Several pro-growth changes occurred late last year that investors should not ignore: support to the real estate sector, conclusion of the regulatory review of the internet sector, dialing down of geopolitical tensions – and crucially, a changing of the “Zero COVID policy".
After an equity market correction of 63% from February 2021 to October 2022, Chinese equities are up 53% since their October lows and the Chinese Yuan is stronger by 7%. Chinese policymakers' more pragmatic economic policy turn at the end of 2022 has contributed to a turn in sentiment, flows and performance. Several pro-growth changes occurred late last year that investors should not ignore: support to the real estate sector, conclusion of the regulatory review of the internet sector, dialing down of geopolitical tensions – and crucially, a changing of the “Zero COVID policy". This year, China is unavoidable for investors. 5 key things to know about China this year:
- COVID reopening boom is already here and it’s fast, pulling forward China’s consumption rebound from late this year to starting now. Looking at high frequency data, the peak of the COVID infection wave seems to have occurred at the end of last year. Mobility indicators have bounced back quickly, with subway flow and traffic congestion in major cities back to 80% and 97% of 2019 levels, respectively. Air travel has also rebounded with domestic flights back to 99% of 2019 levels. International flights should continue to pick-up as more flights are added, now at 15% of 2019 levels.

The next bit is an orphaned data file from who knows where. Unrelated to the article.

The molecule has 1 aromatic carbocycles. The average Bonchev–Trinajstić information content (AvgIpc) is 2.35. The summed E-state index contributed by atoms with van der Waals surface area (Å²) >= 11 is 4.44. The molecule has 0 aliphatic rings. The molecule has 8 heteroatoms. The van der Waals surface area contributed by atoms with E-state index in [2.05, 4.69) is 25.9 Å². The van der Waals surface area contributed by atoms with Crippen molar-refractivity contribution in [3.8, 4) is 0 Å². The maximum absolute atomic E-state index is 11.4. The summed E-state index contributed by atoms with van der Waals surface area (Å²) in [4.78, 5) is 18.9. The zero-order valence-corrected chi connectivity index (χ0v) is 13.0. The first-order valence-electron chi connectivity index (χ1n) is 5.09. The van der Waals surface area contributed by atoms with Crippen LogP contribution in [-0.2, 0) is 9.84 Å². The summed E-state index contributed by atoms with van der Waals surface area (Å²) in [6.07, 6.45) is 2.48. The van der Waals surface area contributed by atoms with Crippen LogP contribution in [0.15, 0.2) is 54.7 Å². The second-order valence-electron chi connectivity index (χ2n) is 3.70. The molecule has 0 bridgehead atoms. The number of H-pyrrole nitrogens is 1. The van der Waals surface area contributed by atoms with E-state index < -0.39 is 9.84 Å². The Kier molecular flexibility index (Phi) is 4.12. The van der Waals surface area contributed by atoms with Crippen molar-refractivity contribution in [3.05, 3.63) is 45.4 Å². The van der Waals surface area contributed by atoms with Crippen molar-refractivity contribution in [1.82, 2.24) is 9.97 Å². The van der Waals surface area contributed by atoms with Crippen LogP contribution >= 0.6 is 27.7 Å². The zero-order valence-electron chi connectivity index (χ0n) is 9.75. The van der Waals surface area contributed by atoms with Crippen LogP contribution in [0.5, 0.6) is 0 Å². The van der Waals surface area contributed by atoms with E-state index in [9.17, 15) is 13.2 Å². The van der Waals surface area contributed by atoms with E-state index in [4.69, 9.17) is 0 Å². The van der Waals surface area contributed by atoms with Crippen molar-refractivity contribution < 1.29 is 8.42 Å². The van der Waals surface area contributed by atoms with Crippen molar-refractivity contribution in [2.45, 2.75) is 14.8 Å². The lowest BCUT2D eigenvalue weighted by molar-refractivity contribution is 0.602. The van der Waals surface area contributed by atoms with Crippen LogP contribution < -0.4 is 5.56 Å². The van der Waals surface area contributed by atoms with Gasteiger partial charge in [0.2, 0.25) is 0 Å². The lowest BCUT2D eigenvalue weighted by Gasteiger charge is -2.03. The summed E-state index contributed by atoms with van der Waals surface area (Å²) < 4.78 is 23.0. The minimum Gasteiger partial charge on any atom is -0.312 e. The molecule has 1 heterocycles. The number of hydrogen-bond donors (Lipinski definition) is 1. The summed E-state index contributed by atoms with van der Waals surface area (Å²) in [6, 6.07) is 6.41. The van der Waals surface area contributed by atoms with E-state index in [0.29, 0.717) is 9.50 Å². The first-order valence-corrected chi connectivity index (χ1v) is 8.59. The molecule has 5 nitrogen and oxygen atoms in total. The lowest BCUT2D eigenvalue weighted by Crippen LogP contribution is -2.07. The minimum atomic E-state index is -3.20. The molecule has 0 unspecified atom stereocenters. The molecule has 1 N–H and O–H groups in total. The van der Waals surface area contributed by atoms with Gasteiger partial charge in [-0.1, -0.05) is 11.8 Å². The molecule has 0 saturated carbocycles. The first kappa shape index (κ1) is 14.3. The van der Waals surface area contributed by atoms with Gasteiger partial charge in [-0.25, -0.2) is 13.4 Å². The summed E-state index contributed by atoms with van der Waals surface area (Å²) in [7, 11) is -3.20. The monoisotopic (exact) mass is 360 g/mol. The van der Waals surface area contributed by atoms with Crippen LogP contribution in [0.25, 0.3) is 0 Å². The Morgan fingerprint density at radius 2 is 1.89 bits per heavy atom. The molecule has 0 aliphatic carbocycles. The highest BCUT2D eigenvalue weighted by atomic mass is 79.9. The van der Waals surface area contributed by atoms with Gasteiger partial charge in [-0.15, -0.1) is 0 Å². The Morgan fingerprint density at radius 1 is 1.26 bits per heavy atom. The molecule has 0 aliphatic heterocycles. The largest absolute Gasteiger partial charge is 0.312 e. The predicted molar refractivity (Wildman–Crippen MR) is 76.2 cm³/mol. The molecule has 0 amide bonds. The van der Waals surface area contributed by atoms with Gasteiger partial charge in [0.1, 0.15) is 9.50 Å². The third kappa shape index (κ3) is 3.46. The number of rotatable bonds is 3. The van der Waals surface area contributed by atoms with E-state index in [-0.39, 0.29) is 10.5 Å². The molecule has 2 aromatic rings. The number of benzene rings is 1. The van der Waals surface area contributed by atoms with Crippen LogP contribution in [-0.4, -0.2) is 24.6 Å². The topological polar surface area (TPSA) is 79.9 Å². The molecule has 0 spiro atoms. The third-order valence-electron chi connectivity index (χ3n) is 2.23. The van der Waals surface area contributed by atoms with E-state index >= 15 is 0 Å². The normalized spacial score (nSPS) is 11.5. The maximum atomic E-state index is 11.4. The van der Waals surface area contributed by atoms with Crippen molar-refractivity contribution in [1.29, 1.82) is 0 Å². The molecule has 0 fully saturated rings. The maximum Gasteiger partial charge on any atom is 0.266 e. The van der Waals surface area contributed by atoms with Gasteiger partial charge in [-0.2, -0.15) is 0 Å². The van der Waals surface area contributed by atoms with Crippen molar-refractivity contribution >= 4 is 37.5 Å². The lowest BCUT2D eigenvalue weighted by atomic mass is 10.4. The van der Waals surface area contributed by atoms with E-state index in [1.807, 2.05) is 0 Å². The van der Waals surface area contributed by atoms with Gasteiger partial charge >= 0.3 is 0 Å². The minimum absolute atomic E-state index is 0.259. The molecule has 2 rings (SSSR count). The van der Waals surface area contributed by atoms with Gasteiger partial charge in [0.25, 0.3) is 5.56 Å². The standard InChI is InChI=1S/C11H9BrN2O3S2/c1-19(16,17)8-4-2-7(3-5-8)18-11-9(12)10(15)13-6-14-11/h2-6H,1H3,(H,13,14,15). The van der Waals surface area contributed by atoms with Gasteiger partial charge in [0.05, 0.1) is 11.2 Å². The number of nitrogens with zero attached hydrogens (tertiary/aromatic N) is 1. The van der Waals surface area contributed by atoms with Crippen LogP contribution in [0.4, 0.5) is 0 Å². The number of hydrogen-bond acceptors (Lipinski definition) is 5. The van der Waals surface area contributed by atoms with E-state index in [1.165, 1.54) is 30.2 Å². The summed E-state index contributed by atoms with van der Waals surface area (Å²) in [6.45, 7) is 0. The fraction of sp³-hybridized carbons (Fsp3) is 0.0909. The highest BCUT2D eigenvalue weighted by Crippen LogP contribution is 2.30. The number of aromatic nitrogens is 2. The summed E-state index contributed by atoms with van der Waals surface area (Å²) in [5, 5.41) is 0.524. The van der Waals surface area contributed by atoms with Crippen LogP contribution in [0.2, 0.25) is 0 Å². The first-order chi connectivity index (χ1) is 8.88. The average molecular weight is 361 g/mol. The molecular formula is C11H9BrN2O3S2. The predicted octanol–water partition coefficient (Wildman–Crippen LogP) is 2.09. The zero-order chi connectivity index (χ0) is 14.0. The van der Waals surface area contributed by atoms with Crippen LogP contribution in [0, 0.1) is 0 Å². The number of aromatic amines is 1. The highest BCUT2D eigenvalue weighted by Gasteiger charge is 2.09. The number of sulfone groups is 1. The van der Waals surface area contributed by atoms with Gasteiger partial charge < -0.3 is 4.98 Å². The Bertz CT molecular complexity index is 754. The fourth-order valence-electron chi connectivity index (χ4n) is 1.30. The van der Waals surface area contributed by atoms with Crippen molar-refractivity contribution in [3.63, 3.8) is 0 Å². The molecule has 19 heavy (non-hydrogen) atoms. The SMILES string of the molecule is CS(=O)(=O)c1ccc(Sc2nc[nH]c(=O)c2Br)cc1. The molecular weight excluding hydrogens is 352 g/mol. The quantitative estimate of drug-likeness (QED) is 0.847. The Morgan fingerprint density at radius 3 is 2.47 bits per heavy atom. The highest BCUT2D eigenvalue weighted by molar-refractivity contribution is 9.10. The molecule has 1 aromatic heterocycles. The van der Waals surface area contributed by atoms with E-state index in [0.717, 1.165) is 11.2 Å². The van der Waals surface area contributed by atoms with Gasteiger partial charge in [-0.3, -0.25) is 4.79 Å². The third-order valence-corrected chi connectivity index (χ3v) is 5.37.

- Three years of pent-up demand of 15% of the world’s population - and the world’s second largest consumer - can’t be ignored. Chinese households have pent-up demand, especially for services, and have excess savings to spend. This rebound of the world’s second largest consumer should support global growth through higher goods and commodity imports and the return of Chinese tourists. This can be a powerful support to other EMs and Europe as China goes from headwind to tailwind.
- China’s policy pendulum has swung fully to pro-growth side: The change in policy has not only involved the pandemic. Policy has also turned more pragmatic involving previous areas of concern for investors, with the focus now on supporting real estate, reassuring private business, and trying to lower the volume on geopolitical noise. As a result, property stocks and bonds, as well as internet application companies have rebounded strongly.
- Initial market bounce was powerful and valuations back to average: U.S. listed Chinese companies (ADRs) are up the most (75%), Hong Kong-listed companies (+44%), and A-shares (+35%), bringing valuations back to long-term averages. However, low global investor positioning suggests more upside, as foreign investors feel more confident to return to Chinese market. The key now is to invest thoughtfully, based on “waves of reopening” (services then discretionary goods) and “beyond reopening” themes (green economy and advanced manufacturing sectors).
- Still the same China beyond 2023: Chinese policymakers will continue to explore the opportunities to direct private capital to different areas of the economy depending on China’s phase of development. These periods of policy reforms have and will likely continue to lead to periods of volatility from time to time. However, in the long-term, we believe the rewards of investing in China outweigh the risks due to low correlation to global markets and higher return potential. The key is to focus on portfolio sizing and active management.